Speed guns are to be introduced on T&T's roads and highways on Monday in an attempt to significantly reduce the incidence of fatalities, Works and Transport Minister Fitzgerald Hinds told a news conference yesterday.
The speed guns, a device used by police to measure the speed of moving vehicles, will be in effect after the legal order is gazetted on Monday.
Hinds and senior police officers are appealing to motorists to drive within the 80 kilometres per hour (kph) speed limit on the highways and 50 kph on main roads to avoid being arrested and fined.
Hinds spoke about the initiative at his London Street, Port-of-Spain office yesterday.
The speed guns will be able to take a picture and have the relevant information available to present to the offending driver instantly. If the offending driver refuses to stop at that point he will be stopped by police officers at a nearby location. The relevant information will be emailed to the second officer for presentation to the offending driver. A fine of $1,000 is the penalty for the ticketed offence.
Hinds said speeding was the cause of 55 per cent of the accidents on the nation's roads, adding that Cabinet on Thursday approved the introduction of the devices.
Hinds was expected to sign the order yesterday. He said once the order is published on Monday, it will go into effect and police officers were being encouraged to implement it with "full force." Hinds said many of the accidents resulted from "bad behaviour" by motorists and they can be prevented.
"The law, as of Monday, will permit the police to use these speed-measuring devices to manage bad behaviour and excessive driving on our nations roads," the minister said. He called on citizens not to be irresponsible on the roads this weekend, adding that the speed-measuring devices were "a check and balance on bad driving" along the roads.
Hinds said police officers were "adequately and suitably trained" to use the devices and they will enforce the law "with full force."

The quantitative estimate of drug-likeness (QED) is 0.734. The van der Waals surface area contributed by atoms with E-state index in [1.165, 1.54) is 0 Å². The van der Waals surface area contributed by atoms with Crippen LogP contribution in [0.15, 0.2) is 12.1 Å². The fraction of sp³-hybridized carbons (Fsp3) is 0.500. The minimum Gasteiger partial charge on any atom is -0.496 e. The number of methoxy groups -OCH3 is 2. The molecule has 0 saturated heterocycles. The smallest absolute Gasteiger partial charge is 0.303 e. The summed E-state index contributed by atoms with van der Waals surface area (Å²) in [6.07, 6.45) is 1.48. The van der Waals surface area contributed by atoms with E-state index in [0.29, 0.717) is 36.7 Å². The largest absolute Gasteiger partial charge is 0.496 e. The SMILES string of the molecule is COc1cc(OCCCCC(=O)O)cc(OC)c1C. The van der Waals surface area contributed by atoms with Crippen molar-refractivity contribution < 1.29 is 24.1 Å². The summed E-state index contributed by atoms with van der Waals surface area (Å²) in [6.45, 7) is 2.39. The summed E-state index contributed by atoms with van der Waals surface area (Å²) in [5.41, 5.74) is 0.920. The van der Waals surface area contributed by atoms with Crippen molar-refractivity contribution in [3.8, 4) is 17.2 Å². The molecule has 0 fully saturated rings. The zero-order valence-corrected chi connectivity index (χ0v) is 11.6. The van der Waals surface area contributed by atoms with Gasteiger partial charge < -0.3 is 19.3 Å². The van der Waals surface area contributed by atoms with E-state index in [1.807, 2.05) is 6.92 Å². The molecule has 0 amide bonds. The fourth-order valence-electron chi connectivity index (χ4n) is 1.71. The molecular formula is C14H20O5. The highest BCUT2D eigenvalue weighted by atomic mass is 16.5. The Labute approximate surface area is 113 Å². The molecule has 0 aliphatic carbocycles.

He said weak or non-existent law enforcement was a major cause of some of the nation's problems and urged the police to redouble their efforts to enforce the law.
In response to a question, Hinds said he was not aware of any public outcry over the existing speed limit.
Earlier, Hinds indicated that there was a lot of "bad behaviour" on the roads and motorists must now change that because accidents are preventable.
The new device is being implemented to ensure drivers who exceed the speed limit will be captured by a camera and intercepted by officers.
Road safety non-governmental organisation Arrive Alive has been calling for this device to be introduced in this country. Yesterday President of the group, Sharon Inglefield, was unavailable for comment when the T&T Guardian attempted to reach her but at a road safety conference last week the group released statistics that indicated in 2015, there were 127 fatal road accidents in which 146 persons lost their lives. Thirty two per cent of these belonged to the 24-35 age group; 88 per cent were males while 12 per cent were female.
Speeding was the reason behind 55 per cent of all fatal accidents, while alcohol was responsible for 30 per cent of fatal accidents.
Under the new system drivers caught driving over the limit will be given a ticket with evidence to support the charge.
Hinds advised that motorists should not use this weekend to be taken as a free for all to speed on the nation's roads.
According to Hinds, statistics obtained at one speed trap at an unidentified location in the country showed that when the limit was set at 80 kilometres miles per hour, more than 500 people were in violation.
Hinds said he has not heard any public call for the 80 kph limit to be increased but if it is raised it will be given the required consideration.